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SPIE Professional January 2006

High Tech Moves

Eric Udd describes how he built a successful startup in a rural area, demonstrating that technical entrepreneurs can overcome the business mantra "location, location, location."

By Eric Udd

Eric Udd, an SPIE Fellow, has created two successful high-tech small businesses. The first was Blue Road Research, in 1993; the second, Columbia Gorge Research, was created last year. Prior to starting these companies, Udd worked for 16 years at McDonnell Douglas, effectively creating a fiber-optic sensor group within the company. The group operated as a semi-independent entity and provided Udd with some of the training he would later put to use building his own small businesses.
In this article, he focuses on some of the key aspects of starting his first venture, Blue Road Research. Udd is currently working on a book on starting and running a small high-tech business to be published by SPIE Press. Starting a small high-tech business is not an easy proposition, and it requires a significant financial and personal commitment to be successful. The first question that needs to be asked is whether or not there is sufficient motivation and resources to try.
In my case, the motivation for creating Blue Road Research arose primarily from my wife's parents having health problems and her desire to move back to the Pacific Northwest. Further complicating things was that her parents wanted to sell the home she grew up in, located in an unincorporated area of Oregon with a Troutdale address. Looking at the area around Troutdale, it became readily apparent that the only way to continue working on fiber-optic sensors and live in Troutdale would be to create my own company.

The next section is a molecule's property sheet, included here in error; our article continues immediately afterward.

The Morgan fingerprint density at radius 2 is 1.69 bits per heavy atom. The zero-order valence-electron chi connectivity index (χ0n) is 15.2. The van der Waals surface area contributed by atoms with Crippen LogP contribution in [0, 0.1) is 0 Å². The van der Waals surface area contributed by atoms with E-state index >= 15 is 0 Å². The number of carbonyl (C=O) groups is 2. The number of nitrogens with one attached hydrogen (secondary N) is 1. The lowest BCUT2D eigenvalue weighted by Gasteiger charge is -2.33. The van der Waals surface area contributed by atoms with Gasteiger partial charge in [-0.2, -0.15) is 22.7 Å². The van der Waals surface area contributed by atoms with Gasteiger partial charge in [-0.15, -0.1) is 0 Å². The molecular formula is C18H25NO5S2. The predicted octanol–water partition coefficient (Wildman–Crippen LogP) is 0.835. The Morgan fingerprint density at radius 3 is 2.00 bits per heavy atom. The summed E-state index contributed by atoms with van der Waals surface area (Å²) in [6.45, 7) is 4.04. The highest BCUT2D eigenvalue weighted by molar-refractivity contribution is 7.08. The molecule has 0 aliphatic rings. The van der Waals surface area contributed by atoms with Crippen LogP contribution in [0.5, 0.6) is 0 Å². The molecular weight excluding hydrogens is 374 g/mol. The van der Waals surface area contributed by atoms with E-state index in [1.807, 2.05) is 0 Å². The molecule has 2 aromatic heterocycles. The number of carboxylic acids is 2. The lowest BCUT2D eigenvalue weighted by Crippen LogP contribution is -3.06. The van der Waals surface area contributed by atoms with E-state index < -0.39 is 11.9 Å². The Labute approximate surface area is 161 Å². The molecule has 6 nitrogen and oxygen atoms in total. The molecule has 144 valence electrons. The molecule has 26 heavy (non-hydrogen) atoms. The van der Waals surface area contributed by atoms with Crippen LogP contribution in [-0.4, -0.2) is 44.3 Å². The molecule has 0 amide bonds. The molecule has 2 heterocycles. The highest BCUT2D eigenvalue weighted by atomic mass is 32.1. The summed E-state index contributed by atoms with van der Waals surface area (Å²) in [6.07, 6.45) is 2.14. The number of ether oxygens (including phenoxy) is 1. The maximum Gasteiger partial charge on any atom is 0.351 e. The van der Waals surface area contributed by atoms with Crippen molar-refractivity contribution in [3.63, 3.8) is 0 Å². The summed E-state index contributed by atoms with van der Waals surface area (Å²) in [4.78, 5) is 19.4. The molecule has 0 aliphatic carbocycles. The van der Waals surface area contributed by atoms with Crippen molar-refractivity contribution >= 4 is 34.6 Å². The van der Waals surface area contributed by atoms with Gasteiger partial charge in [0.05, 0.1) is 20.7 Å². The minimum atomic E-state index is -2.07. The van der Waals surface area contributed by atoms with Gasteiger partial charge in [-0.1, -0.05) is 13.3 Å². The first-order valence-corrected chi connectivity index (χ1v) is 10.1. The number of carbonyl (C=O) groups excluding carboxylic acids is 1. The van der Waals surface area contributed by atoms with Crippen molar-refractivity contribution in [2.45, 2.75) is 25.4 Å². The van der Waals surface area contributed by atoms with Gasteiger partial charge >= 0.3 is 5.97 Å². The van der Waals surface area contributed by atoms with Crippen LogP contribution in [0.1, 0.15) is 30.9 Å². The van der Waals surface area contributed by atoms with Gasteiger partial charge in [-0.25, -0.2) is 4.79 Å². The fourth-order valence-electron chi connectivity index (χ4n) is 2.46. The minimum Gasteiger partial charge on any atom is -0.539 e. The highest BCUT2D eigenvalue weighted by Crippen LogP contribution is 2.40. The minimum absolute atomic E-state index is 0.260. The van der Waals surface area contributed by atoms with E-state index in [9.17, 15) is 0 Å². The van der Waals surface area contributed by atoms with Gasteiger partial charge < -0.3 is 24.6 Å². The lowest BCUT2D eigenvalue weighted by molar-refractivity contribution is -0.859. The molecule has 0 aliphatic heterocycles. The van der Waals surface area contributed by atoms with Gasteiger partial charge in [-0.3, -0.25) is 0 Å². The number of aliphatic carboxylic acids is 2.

This was a huge decision for me. I was a McDonnell Douglas Fellow at the time, had a job and location I liked, and really did not want to move. It took me several months to decide basically in favor of my family and to convince myself that I had a reasonable chance of success. It felt a bit like walking off a cliff, or, for those of us with children, having your first child?it's a big decision and life is never again quite the same.
Since my wife wanted to live in the house she grew up in, that pretty much defined the site. By selling our house in Southern California, where housing was relatively expensive, I determined that we could build a building to house the business and remodel and fix up the Troutdale house, which was in relatively poor condition. Fortunately the site had 2.9 acres of land, so room to expand was not an issue.